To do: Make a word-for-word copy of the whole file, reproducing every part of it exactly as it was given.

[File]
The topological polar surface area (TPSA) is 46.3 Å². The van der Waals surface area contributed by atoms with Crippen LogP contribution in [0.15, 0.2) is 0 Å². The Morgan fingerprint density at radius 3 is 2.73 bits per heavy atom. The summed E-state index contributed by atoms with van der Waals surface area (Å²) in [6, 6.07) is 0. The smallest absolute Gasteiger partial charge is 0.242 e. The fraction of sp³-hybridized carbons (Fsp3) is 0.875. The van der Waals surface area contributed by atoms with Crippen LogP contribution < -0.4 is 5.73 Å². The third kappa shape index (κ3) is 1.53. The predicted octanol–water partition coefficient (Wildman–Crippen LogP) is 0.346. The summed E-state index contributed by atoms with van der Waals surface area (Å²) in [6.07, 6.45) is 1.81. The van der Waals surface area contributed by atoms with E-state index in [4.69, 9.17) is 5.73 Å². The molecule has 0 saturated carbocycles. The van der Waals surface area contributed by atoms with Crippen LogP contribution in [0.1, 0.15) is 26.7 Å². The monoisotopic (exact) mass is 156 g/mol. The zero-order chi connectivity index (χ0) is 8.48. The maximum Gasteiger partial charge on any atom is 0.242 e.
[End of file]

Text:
The topological polar surface area (TPSA) is 46.3 Å². The van der Waals surface area contributed by atoms with Crippen LogP contribution in [0.15, 0.2) is 0 Å². The Morgan fingerprint density at radius 3 is 2.73 bits per heavy atom. The summed E-state index contributed by atoms with van der Waals surface area (Å²) in [6, 6.07) is 0. The smallest absolute Gasteiger partial charge is 0.242 e. The fraction of sp³-hybridized carbons (Fsp3) is 0.875. The van der Waals surface area contributed by atoms with Crippen LogP contribution < -0.4 is 5.73 Å². The third kappa shape index (κ3) is 1.53. The predicted octanol–water partition coefficient (Wildman–Crippen LogP) is 0.346. The summed E-state index contributed by atoms with van der Waals surface area (Å²) in [6.07, 6.45) is 1.81. The van der Waals surface area contributed by atoms with E-state index in [4.69, 9.17) is 5.73 Å². The molecule has 0 saturated carbocycles. The van der Waals surface area contributed by atoms with Crippen LogP contribution in [0.1, 0.15) is 26.7 Å². The monoisotopic (exact) mass is 156 g/mol. The zero-order chi connectivity index (χ0) is 8.48. The maximum Gasteiger partial charge on any atom is 0.242 e.